(Quickie post #2 while it's Kimberly's turn to lecture this morning…)
Greg asked a question regarding the script I posted to examine buffer pool contents (paraphrased) – why does the buffer pool seem to contain such a high proportion of dirty tempdb pages on busy production systems?
The answer is to do with the recoverability of the tempdb database. One of the reasons that checkpoint exists is to limit the duration of the "redo" phase of crash recovery – where log records are replayed on disk pages where the updated page image hadn't been written to disk after the transactions committed. Automatic checkpoints are done in databases to do this.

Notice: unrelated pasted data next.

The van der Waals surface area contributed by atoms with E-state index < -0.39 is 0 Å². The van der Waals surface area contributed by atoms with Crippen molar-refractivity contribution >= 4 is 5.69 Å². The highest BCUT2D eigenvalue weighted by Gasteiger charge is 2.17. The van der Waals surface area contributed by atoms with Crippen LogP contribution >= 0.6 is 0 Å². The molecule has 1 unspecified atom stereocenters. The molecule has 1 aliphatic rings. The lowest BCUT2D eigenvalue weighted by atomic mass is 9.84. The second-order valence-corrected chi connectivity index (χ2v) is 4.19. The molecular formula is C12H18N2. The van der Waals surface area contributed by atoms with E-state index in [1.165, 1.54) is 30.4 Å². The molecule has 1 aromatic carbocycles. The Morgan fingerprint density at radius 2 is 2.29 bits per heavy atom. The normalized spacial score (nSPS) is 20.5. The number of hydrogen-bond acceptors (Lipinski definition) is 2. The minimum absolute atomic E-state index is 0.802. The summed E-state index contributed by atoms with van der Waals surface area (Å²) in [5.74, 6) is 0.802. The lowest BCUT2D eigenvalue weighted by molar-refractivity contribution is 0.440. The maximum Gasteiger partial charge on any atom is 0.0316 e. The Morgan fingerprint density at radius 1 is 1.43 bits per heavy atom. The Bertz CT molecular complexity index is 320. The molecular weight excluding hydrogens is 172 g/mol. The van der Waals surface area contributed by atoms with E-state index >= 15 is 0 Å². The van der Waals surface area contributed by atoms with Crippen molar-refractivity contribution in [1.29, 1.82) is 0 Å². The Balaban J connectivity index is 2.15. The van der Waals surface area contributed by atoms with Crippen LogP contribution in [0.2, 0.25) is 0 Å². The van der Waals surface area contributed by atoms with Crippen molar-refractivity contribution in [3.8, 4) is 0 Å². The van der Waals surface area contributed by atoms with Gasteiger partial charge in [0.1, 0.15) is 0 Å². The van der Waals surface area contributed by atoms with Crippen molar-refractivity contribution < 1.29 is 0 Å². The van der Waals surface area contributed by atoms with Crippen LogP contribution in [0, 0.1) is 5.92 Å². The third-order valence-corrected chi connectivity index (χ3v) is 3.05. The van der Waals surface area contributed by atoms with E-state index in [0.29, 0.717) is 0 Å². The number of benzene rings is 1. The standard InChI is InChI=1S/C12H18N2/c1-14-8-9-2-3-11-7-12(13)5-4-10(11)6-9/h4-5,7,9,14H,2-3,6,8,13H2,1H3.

Tempdb, however, isn't recovered after a crash – it's recreated. This means that the time for recovery of tempdb isn't an issue so there's no need for automatic checkpoints. This means that the trigger of an automatic checkpoint for tempdb when it's log file reaches 70% full. For this reason, on busy systems, it's likely that the user databases are being checkpointed way more often than tempdb, and on a system where tempdb is used heavily too, there will likely be way more dirty pages from tempdb in the buffer pool at any time.